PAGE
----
Anderby Creek is a tranquil hamlet between Skegness and Chapel St. Leonards in Lincolnshire. It’s known for the serene sandy beach that stretches along its coastline, a beautiful spot to visit all year round.
It’s a tiny place with just a few houses, a shop and a village pub. The entire hamlet is built around the end of a creek that is protected by the council. Around the village there are five caravan parks, making this a popular place for holidaymakers in the UK who wish to explore the surrounding area and enjoy the quiet beach away from the crowds.
The beach is the primary attraction of Anderby Creek, with a beach café and a pub with a beer garden. It’s a place to escape the noise of the more popular beaches in Lincolnshire. There’s archaeological evidence of an old medieval harbour on the beach too, for those who enjoy history.
The only museum in Anderby Creek is a small drainage museum on the seaward side of the Anderby Drain. Constructed back in 1945, the pumping station’s function is to drain almost 10,000 acres of land–mostly below sea level. Its twin cylinder engines can pump 4,500 litres of water every second.
For military fans, you’ll be interested to know this idyllic location wasn’t always as calm and peaceful as it is now. In the 1940s, the village had an RAF Training Base. There is still evidence of two wartime structures hidden in the village. One is located inside one of the caravan parks, and another near a wooded spot separating Anderby Creek from nearby Marsh Yard.
Wolla Bank Reedbed Nature Reserve
Just a mile south of Anderby Creek is a stunning nature reserve suitable for birdwatchers. While visitors can’t venture into the reedbed itself, there is a viewing area from the car park so nature-lovers can get out their binoculars and see what they can spot. With a wildflower meadow and bird visitors all year round, this isn’t a spot to miss.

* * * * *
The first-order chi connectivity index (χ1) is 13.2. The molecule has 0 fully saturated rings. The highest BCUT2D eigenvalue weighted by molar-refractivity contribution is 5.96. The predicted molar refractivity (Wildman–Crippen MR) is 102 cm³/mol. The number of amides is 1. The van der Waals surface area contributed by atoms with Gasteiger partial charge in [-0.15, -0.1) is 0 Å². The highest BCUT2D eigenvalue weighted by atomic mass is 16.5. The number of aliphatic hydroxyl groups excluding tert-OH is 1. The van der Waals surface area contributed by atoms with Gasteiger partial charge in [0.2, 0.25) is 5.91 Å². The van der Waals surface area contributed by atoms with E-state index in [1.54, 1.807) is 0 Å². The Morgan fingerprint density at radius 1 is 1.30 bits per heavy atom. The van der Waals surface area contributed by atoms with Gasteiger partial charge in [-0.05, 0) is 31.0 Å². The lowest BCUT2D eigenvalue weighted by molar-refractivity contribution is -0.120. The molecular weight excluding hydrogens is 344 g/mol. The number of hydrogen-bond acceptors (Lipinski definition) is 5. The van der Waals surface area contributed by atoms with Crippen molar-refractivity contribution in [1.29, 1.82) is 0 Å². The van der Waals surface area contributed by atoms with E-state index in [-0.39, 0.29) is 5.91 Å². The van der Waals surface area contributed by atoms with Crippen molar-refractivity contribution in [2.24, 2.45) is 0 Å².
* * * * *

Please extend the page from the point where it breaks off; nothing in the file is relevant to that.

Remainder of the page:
Nesting birds include the water tail, reed warbler, sedge warbler, cetti’s warbler, grasshopper warbler, reed bunting, and the whitethroat. In summer, you might get the chance to spot a marsh harrier and hobby.
Meanwhile, in the winter months short-eared owls have been seen in the reserve, as well as bearded tits and starling murmurations.
Near to Wolla Bank is another nature reserve called Anderby Marsh that has grazing cattle on it from April until October. It’s reached from the same car park as Wolla Bank Nature Reserve and has a footpath on the northern side for walkers.
This is another hotspot for bird-watching and has regular visits from the teal, wigeon, and snipe in the winter. Rare birds have been spotted here such as the black-winged stilt and glossy ibis. So it’s definitely worth a visit.
If you’re planning a trip to Lincolnshire, this quiet place is not to be missed. Visitors have rated the beach an unspoiled gem with plenty of space to spread out.